The cart was silent now; there was no more struggling, no groans or moaning. The only sound was the sirens screaming through the air, and those stopped after a few minutes. Brown wondered if he was the only one alive in the cart but then the terrible moans and groans came again. When he opened his eyes and looked around, he saw a terrible, gory scene. His friends were beaten horrifically, their heads smashed in, with blood, brains, and skull scattered. He was certain they were all dead or dying. Brown felt like he was dying too, the pain overwhelming him at times and the situation forcing him into a deep despair.
Dear God, help me out of this, he thought.
Bombs never fell on the cemetery, but Brown was too deep in his own pain and fear to notice whether they were landing somewhere nearby. After a while, he did realize that the Germans were not returning to the cart.
The day was completely silent as Brown lay in the cart, wondering if he would be the only survivor of the Wham! Bam! or merely the last to die.
In Gainesville, Florida, Brown's parents were thinking of their boy with the wavy, dirty blond hair and hoping, praying that the war would be over soon and Gene could return home safely. In Rochester, New York, a young wife was seeking comfort with her new in-laws, reading and rereading the last letters from her pilot husband and looking forward to the next. Loved ones were doing the same in the Bronx, Pennsylvania, Vermont, New Hampshire, and Michigan.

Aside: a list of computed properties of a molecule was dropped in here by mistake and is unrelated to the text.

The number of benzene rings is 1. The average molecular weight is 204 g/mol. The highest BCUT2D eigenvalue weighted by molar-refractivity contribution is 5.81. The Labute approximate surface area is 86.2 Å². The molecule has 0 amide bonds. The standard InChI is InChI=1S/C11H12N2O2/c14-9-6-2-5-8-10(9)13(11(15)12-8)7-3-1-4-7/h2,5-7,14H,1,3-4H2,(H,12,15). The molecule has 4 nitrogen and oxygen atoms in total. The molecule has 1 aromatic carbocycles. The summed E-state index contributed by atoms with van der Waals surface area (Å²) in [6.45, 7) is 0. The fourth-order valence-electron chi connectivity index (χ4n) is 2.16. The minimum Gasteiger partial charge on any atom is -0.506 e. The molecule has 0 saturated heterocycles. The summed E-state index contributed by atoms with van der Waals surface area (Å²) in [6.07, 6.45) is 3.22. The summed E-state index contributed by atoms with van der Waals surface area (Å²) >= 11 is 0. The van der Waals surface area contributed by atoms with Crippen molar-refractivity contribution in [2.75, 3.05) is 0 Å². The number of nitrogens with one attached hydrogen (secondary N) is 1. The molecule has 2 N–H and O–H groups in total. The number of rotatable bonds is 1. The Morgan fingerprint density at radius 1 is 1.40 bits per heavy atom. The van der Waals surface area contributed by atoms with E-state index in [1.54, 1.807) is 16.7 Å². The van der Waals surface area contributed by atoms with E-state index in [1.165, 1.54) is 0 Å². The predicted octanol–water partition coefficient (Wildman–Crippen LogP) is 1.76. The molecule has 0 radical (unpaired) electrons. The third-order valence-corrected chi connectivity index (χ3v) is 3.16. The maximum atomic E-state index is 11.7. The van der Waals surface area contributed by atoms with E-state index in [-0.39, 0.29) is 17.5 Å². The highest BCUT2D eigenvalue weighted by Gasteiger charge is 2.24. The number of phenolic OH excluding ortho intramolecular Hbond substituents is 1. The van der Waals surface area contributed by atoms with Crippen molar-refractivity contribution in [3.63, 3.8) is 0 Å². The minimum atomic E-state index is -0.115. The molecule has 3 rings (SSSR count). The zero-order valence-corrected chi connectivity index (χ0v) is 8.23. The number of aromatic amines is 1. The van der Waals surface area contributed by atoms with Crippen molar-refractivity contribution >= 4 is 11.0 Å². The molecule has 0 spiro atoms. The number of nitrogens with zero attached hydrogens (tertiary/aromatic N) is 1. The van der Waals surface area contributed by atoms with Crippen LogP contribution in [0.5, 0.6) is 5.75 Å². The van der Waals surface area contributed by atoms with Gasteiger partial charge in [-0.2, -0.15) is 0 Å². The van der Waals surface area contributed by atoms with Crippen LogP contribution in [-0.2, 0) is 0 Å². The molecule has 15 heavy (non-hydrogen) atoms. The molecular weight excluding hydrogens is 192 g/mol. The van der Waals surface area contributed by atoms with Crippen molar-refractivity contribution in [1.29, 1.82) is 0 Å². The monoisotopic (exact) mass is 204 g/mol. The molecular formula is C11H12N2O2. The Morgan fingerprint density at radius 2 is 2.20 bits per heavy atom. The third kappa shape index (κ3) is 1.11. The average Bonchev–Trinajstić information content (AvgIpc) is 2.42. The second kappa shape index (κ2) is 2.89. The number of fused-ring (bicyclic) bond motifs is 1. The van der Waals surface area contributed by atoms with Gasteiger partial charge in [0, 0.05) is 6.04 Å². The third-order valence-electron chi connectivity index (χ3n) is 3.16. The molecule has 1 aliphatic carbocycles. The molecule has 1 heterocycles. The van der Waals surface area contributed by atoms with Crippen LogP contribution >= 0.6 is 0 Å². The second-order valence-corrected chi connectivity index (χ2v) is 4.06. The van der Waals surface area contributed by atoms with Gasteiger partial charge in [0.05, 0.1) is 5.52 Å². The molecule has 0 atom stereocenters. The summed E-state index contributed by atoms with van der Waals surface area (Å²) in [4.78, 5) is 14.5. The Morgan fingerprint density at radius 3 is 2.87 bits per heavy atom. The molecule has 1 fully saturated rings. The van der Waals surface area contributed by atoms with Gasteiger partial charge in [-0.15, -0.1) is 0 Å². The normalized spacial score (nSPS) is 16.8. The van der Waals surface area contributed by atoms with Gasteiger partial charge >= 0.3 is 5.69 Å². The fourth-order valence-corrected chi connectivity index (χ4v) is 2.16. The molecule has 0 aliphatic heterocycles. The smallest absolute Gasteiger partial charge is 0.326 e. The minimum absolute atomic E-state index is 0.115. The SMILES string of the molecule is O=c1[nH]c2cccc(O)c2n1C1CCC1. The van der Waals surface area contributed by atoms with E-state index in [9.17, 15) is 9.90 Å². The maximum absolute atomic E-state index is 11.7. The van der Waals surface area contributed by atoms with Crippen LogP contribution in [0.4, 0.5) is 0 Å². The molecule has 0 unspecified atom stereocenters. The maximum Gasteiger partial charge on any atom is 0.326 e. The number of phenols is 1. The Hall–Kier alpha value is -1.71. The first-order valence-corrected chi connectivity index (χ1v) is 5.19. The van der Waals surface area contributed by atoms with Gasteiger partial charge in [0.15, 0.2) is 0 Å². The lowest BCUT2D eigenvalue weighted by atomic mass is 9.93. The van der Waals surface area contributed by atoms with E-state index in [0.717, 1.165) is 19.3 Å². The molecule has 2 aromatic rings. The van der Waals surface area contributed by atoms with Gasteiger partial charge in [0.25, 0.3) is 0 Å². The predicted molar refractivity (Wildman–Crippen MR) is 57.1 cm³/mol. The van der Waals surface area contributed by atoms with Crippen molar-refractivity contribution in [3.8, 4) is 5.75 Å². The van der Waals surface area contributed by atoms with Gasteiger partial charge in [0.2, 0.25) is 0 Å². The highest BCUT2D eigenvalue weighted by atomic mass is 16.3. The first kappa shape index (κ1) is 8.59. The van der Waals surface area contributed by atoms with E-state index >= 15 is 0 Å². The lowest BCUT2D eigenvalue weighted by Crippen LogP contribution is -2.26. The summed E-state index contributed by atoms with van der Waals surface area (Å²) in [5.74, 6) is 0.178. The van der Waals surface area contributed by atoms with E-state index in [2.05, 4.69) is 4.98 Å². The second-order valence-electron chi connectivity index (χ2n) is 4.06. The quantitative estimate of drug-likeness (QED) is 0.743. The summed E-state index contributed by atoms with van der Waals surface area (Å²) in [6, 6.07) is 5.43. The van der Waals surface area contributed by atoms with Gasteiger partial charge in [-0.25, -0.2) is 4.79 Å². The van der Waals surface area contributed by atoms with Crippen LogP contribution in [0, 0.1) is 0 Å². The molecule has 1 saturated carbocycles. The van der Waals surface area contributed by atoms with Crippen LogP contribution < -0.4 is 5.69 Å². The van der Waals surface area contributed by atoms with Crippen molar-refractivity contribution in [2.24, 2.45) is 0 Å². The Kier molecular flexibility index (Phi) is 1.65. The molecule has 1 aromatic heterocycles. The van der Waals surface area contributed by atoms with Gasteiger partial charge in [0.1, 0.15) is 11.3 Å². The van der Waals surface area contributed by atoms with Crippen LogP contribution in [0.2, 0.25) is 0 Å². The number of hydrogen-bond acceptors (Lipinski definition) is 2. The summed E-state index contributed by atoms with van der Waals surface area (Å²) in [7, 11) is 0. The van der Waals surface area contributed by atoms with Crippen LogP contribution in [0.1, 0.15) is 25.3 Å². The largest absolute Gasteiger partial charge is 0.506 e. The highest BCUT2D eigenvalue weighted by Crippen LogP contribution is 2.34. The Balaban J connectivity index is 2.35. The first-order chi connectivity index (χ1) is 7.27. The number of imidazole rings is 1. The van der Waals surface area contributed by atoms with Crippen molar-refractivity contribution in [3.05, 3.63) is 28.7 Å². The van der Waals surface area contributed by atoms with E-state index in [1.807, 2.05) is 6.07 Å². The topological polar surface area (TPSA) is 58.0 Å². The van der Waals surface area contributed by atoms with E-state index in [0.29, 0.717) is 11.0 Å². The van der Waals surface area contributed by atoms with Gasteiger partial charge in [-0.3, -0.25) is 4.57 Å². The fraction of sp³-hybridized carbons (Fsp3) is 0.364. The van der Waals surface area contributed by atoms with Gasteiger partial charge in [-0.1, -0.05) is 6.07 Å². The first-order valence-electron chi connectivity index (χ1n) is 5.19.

They were worried. They were hopeful. They had no idea.CHAPTER 2
DREAMS AND NIGHTMARES
BEFORE THE LAST MISSION
BY ANY MEASURE, THE ENTIRE CREW of the Wham! Bam! didn't get the lucky hand. The men were led by Norman Rogers Jr., their twenty-four-year-old pilot, the second lieutenant from Rochester, New York. Rogers, the leader in every way of his ten-man crew, was the quintessential serviceman in World War II. Young and energetic, with a long life ahead of him and family eagerly awaiting his return, he was a good man who did not resent being called to duty and was eager to serve his country however it needed him. Rogers longed to be with his family and to resume his life in Rochester, but he also knew that he was doing something important, and he had been raised to value character and a sense of pride. The other airmen serving with Rogers all had their versions of the same story: All missed their loved ones but were focused on doing their part to defeat Germany.